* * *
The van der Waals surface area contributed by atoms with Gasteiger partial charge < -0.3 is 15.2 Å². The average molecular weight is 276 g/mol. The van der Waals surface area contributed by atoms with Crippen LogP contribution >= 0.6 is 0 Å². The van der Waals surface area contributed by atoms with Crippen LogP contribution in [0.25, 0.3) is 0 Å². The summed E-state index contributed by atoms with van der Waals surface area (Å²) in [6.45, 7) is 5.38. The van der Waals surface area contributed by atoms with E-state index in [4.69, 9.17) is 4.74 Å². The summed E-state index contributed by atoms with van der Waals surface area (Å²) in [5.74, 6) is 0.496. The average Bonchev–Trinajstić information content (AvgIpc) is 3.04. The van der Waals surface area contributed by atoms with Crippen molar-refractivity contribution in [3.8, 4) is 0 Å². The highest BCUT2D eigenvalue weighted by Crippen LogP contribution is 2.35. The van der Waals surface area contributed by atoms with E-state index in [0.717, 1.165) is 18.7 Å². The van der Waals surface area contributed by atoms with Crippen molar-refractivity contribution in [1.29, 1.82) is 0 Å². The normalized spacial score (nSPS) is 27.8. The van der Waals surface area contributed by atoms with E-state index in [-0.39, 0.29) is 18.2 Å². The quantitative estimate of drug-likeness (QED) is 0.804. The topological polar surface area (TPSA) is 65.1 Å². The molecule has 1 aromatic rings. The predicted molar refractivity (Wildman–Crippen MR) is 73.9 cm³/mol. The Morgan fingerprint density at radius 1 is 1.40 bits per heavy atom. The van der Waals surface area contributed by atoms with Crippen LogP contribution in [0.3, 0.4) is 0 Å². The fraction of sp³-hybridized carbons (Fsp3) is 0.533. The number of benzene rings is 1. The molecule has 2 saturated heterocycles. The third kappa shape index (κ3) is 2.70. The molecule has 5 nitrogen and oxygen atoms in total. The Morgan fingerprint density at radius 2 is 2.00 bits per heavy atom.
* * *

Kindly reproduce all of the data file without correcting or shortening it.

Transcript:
The van der Waals surface area contributed by atoms with Gasteiger partial charge < -0.3 is 15.2 Å². The average molecular weight is 276 g/mol. The van der Waals surface area contributed by atoms with Crippen LogP contribution >= 0.6 is 0 Å². The van der Waals surface area contributed by atoms with Crippen LogP contribution in [0.25, 0.3) is 0 Å². The summed E-state index contributed by atoms with van der Waals surface area (Å²) in [6.45, 7) is 5.38. The van der Waals surface area contributed by atoms with E-state index in [4.69, 9.17) is 4.74 Å². The summed E-state index contributed by atoms with van der Waals surface area (Å²) in [5.74, 6) is 0.496. The average Bonchev–Trinajstić information content (AvgIpc) is 3.04. The van der Waals surface area contributed by atoms with Crippen molar-refractivity contribution in [3.8, 4) is 0 Å². The highest BCUT2D eigenvalue weighted by Crippen LogP contribution is 2.35. The van der Waals surface area contributed by atoms with E-state index in [0.717, 1.165) is 18.7 Å². The van der Waals surface area contributed by atoms with Crippen molar-refractivity contribution in [1.29, 1.82) is 0 Å². The normalized spacial score (nSPS) is 27.8. The van der Waals surface area contributed by atoms with E-state index in [-0.39, 0.29) is 18.2 Å². The quantitative estimate of drug-likeness (QED) is 0.804. The topological polar surface area (TPSA) is 65.1 Å². The molecule has 1 aromatic rings. The predicted molar refractivity (Wildman–Crippen MR) is 73.9 cm³/mol. The Morgan fingerprint density at radius 1 is 1.40 bits per heavy atom. The van der Waals surface area contributed by atoms with Crippen LogP contribution in [0.3, 0.4) is 0 Å². The fraction of sp³-hybridized carbons (Fsp3) is 0.533. The number of benzene rings is 1. The molecule has 2 saturated heterocycles. The third kappa shape index (κ3) is 2.70. The molecule has 5 nitrogen and oxygen atoms in total. The Morgan fingerprint density at radius 2 is 2.00 bits per heavy atom.